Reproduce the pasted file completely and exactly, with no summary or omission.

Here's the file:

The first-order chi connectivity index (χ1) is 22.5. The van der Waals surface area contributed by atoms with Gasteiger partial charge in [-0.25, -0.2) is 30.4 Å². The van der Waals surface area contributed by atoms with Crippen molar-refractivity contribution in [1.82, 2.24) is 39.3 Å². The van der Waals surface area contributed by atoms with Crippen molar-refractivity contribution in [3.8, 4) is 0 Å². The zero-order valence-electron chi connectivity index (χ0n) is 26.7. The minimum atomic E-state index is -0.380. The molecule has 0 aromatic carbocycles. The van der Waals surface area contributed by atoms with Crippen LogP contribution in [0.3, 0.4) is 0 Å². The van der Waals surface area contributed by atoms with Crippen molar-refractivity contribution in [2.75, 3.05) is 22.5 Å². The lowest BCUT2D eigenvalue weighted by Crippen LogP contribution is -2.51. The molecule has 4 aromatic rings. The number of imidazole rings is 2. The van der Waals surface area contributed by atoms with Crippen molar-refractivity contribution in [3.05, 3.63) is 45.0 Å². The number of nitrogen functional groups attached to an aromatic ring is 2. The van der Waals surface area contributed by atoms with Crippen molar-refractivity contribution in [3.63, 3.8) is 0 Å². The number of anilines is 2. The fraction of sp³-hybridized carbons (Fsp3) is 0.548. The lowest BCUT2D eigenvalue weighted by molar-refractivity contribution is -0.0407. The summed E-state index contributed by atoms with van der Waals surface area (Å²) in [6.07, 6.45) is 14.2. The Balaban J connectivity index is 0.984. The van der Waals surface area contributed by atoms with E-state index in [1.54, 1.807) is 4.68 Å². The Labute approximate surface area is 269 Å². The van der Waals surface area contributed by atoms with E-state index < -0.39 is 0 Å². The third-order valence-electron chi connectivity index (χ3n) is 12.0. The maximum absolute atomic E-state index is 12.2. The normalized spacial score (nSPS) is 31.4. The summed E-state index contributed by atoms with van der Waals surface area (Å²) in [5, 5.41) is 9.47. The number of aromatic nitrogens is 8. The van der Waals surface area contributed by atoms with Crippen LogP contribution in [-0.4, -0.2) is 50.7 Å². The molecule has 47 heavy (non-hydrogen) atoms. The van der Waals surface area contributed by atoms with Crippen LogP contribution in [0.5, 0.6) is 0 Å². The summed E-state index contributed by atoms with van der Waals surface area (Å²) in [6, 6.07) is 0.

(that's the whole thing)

The first-order chi connectivity index (χ1) is 22.5. The van der Waals surface area contributed by atoms with Gasteiger partial charge in [-0.25, -0.2) is 30.4 Å². The van der Waals surface area contributed by atoms with Crippen molar-refractivity contribution in [1.82, 2.24) is 39.3 Å². The van der Waals surface area contributed by atoms with Crippen molar-refractivity contribution in [3.8, 4) is 0 Å². The zero-order valence-electron chi connectivity index (χ0n) is 26.7. The minimum atomic E-state index is -0.380. The molecule has 0 aromatic carbocycles. The van der Waals surface area contributed by atoms with Crippen LogP contribution in [0.3, 0.4) is 0 Å². The van der Waals surface area contributed by atoms with Crippen molar-refractivity contribution in [2.75, 3.05) is 22.5 Å². The lowest BCUT2D eigenvalue weighted by Crippen LogP contribution is -2.51. The molecule has 4 aromatic rings. The number of imidazole rings is 2. The van der Waals surface area contributed by atoms with Crippen molar-refractivity contribution in [3.05, 3.63) is 45.0 Å². The number of nitrogen functional groups attached to an aromatic ring is 2. The van der Waals surface area contributed by atoms with Crippen molar-refractivity contribution in [3.63, 3.8) is 0 Å². The number of anilines is 2. The fraction of sp³-hybridized carbons (Fsp3) is 0.548. The lowest BCUT2D eigenvalue weighted by molar-refractivity contribution is -0.0407. The summed E-state index contributed by atoms with van der Waals surface area (Å²) in [6.07, 6.45) is 14.2. The Balaban J connectivity index is 0.984. The van der Waals surface area contributed by atoms with E-state index in [1.54, 1.807) is 4.68 Å². The Labute approximate surface area is 269 Å². The van der Waals surface area contributed by atoms with E-state index < -0.39 is 0 Å². The third-order valence-electron chi connectivity index (χ3n) is 12.0. The maximum absolute atomic E-state index is 12.2. The normalized spacial score (nSPS) is 31.4. The summed E-state index contributed by atoms with van der Waals surface area (Å²) in [5, 5.41) is 9.47. The number of aromatic nitrogens is 8. The van der Waals surface area contributed by atoms with Crippen LogP contribution in [-0.4, -0.2) is 50.7 Å². The molecule has 47 heavy (non-hydrogen) atoms. The van der Waals surface area contributed by atoms with Crippen LogP contribution in [0.5, 0.6) is 0 Å². The summed E-state index contributed by atoms with van der Waals surface area (Å²) in [6, 6.07) is 0.